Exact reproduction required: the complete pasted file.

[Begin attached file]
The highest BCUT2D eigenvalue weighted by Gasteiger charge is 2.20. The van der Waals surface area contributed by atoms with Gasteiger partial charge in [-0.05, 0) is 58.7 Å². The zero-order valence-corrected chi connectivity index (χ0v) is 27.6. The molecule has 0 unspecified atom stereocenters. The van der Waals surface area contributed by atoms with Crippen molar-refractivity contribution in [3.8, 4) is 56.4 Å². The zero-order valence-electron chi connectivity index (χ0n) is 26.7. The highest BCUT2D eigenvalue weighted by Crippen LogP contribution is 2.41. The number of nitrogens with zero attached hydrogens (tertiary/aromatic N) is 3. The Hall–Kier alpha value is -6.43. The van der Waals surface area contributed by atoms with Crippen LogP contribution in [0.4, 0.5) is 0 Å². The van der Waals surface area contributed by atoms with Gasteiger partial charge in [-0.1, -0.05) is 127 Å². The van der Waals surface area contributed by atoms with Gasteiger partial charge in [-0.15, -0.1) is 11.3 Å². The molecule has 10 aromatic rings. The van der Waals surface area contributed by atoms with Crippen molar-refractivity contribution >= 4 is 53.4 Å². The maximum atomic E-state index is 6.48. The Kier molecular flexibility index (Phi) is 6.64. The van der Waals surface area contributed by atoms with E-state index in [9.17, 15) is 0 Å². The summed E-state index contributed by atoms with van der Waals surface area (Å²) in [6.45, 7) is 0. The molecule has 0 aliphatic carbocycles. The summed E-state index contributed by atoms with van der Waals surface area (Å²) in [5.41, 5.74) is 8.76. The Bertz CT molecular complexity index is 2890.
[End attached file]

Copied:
The highest BCUT2D eigenvalue weighted by Gasteiger charge is 2.20. The van der Waals surface area contributed by atoms with Gasteiger partial charge in [-0.05, 0) is 58.7 Å². The zero-order valence-corrected chi connectivity index (χ0v) is 27.6. The molecule has 0 unspecified atom stereocenters. The van der Waals surface area contributed by atoms with Crippen molar-refractivity contribution in [3.8, 4) is 56.4 Å². The zero-order valence-electron chi connectivity index (χ0n) is 26.7. The highest BCUT2D eigenvalue weighted by Crippen LogP contribution is 2.41. The number of nitrogens with zero attached hydrogens (tertiary/aromatic N) is 3. The Hall–Kier alpha value is -6.43. The van der Waals surface area contributed by atoms with Crippen LogP contribution in [0.4, 0.5) is 0 Å². The van der Waals surface area contributed by atoms with Gasteiger partial charge in [-0.1, -0.05) is 127 Å². The van der Waals surface area contributed by atoms with Gasteiger partial charge in [-0.15, -0.1) is 11.3 Å². The molecule has 10 aromatic rings. The van der Waals surface area contributed by atoms with Crippen molar-refractivity contribution >= 4 is 53.4 Å². The maximum atomic E-state index is 6.48. The Kier molecular flexibility index (Phi) is 6.64. The van der Waals surface area contributed by atoms with E-state index in [9.17, 15) is 0 Å². The summed E-state index contributed by atoms with van der Waals surface area (Å²) in [6.45, 7) is 0. The molecule has 0 aliphatic carbocycles. The summed E-state index contributed by atoms with van der Waals surface area (Å²) in [5.41, 5.74) is 8.76. The Bertz CT molecular complexity index is 2890.